Since the CPS unusually instructed senior Treasury Counsel in his case, Mr Evans understandably felt obliged to use representation of equal quality. I understand that he has been left with a £100,000 bill for which no refund is available, despite his acquittal. If he and his fellow MPs believe that to be unjust, they might want to have a word with their parliamentary colleague who seemingly supports the principle of making defendants pay for the privilege of being found not guilty: the Justice Secretary, Chris Grayling

Motoring Lawyers Are Us

If you have been prosecuted for drink driving, you may have undertaken a web search to see if you can get off. There are lots of on-line “bar-room lawyers” with stories of someone they know who knows someone who has a friend who met someone who read about someone who “GOT OFF”. They then tell you how they did it.

Unfortunately some of my profession have adopted a similar approach and produce on-line guidance and advice which is the written equivalent of “snake oil”. These firms charge thousands of pounds for what will often turn out to be bad advice and an inevitable guilty plea and a large costs bill from the Crown.

How do they get away with it? Well, they rely upon the inability of the Police and the CPS to organise themselves properly. Unfortunately we operate in times when resources are scarce. This means that some Police Forces don’t invest in skilled and experienced staff who can prepare cases properly, who can identify issues early and seek to correct them. It is also the case that often such cases are prosecuted by inexperienced advocates or agents who are given the case the night before or on the morning of the hearing and who cannot prepare and who cannot correct any flaws. The Courts are under pressure to manage cases effectively and, in essence, to finish the case off as soon as possible. It doesn’t really matter if this results in an injustice as money has been saved. Some defendants are advised to take the case to trial in the hope that the prosecuting authorities-aided by a Court eager to finish the matter (it’s a results based industry!!) willmake a huge cock-up and the defendant will be acquitted.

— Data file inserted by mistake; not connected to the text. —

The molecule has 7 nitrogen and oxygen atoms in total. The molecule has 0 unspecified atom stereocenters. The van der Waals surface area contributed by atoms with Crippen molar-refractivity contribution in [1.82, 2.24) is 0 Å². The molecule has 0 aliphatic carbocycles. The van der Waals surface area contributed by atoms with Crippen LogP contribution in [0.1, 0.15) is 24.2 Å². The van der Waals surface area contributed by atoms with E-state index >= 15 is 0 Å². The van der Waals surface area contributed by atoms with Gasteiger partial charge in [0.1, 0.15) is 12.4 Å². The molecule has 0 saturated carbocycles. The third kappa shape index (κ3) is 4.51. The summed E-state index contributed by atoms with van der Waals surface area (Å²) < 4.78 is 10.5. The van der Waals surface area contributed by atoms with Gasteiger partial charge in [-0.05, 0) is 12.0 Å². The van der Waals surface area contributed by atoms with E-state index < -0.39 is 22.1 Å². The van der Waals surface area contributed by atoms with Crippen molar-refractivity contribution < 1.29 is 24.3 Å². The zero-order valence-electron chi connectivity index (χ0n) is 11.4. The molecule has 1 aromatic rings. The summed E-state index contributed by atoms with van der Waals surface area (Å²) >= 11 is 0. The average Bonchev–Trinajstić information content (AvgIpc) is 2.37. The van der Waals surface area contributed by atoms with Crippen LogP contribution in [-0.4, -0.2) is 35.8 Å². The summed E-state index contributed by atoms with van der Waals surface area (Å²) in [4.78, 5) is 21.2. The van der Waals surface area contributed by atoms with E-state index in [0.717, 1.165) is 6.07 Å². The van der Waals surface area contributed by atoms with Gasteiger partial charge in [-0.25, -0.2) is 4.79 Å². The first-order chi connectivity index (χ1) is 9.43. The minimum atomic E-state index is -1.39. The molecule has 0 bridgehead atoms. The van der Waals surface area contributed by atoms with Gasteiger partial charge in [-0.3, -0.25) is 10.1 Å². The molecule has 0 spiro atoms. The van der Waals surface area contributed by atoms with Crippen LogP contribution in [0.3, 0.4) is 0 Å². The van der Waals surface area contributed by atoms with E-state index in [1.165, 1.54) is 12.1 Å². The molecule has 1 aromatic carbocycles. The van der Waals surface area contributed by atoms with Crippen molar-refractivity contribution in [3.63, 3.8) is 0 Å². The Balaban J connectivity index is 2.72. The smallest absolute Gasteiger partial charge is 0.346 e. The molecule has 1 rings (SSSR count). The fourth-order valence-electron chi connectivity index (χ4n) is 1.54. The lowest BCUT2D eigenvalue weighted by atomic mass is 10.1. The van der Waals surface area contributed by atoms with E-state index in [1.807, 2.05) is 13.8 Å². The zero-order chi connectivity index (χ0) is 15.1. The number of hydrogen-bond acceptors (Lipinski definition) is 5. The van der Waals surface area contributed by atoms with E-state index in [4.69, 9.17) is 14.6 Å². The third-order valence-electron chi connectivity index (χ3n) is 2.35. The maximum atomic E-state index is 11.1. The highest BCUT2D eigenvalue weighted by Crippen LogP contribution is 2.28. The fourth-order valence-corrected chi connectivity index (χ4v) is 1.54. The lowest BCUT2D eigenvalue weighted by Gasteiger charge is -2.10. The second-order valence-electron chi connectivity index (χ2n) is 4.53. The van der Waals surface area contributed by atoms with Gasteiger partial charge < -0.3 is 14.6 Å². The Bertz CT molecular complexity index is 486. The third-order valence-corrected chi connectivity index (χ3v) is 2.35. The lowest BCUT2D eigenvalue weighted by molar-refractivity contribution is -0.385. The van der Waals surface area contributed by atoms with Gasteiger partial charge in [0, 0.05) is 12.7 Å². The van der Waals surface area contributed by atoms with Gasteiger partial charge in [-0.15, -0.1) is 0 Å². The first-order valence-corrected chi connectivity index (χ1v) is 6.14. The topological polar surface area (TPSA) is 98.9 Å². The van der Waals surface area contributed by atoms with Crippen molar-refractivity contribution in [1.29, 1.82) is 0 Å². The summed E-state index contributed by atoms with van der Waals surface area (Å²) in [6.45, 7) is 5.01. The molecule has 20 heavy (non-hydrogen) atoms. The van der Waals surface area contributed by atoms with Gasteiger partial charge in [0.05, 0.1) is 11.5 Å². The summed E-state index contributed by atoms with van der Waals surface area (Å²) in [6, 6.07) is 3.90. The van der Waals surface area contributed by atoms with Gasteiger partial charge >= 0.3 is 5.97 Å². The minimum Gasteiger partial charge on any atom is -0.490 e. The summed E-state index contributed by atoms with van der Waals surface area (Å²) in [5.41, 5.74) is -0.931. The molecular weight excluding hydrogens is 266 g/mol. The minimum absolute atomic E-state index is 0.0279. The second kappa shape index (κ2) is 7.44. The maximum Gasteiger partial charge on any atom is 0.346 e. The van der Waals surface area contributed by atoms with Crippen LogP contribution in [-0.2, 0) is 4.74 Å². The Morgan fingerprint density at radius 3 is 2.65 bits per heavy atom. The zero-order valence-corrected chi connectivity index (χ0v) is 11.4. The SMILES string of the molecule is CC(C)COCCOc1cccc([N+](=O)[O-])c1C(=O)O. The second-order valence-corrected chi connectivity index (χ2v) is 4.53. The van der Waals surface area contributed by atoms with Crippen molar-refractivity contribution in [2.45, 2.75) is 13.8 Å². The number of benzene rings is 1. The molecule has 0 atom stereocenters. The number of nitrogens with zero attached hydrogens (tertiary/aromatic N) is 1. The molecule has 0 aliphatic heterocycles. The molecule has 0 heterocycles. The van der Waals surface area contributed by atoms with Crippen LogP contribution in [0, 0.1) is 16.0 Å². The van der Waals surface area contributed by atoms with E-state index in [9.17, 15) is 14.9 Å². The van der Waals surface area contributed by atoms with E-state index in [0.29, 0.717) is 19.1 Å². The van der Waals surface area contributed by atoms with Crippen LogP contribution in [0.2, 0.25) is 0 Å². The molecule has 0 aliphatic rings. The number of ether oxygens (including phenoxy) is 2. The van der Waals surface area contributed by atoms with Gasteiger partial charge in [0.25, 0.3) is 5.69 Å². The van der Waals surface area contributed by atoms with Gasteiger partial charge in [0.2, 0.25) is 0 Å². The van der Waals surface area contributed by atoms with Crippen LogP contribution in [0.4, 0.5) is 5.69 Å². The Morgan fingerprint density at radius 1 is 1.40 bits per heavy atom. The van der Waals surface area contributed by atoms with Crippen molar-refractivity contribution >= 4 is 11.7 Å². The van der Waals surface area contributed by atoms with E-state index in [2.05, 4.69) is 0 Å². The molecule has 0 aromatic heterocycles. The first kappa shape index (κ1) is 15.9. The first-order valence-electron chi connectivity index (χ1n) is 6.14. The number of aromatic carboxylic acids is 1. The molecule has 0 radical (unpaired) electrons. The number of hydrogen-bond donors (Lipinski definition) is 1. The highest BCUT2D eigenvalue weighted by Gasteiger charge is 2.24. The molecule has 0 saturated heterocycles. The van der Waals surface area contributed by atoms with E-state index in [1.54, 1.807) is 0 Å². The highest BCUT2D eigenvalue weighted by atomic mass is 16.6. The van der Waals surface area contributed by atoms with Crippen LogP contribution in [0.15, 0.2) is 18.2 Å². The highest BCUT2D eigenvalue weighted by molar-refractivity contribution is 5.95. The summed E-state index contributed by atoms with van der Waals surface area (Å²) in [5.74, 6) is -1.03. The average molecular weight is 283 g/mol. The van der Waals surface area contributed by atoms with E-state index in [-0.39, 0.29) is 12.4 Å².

For some time the Higher Courts have been trying to stop this nonsense. There have been efforts made in relation to motoring cases of all sorts to establish defences based upon a failure of the Police to follow statutory requirements. Some of these are real and do exist-eg the fact that a Police Officer must give a warning to a suspect before requesting samples of breath that failure to do so may lead to a prosecution or a failure to give a sample of blood or urine to a suspect so he may instruct his own expert to carry out an analysis.

The point is however that unless there is real evidence of a failure of the Police to comply with statutory obligations {some times erroeously these are called “technicalities” or a “loophole”, when in fact they are legal requirements} then such arguments will fail-and should not in fact be advanced.

The recent case of The Queen on the application of Hassani v West London Magistrates’ Court [2017] EWHC 1270 (Admin) [CO/5138/2016] makes this very clear and indeed refers to the case of Cipriani where again it was emphasised that challenging prosecution evidence in the hope of showing there has been a failure to comply with statutory requirements must not be undertaken by the defence unless there are real reasons to be concerned about how the Police conducted themselves.

My hope is that the Bar Standards Board and the Solicitors Regulation Authority will read these cases and discipline those who advance such ridiculous defences. I hope that Court Legal Advisers and Magistrates and District Judges will report solicitors and barristers to the relevant Regulator where such arguments are advanced without merit.


Often Solicitors will write standard letters querying aspects of the Police case without any basis whatsoever and before considering the MGDDA (the record of the intoximeter process) or any statements. Often Counsel will advance such arguments despite the fact that there is nothing upon which to challenege the Police, but because Counsel has been instructed so to do-and is getting a fee. In the meantime the Defendant is being charged huge sums-and the fact he might be happy to spend this money is not in fact the point. Such arguments, based on nothing but hope, bring the Justice system into disrepute.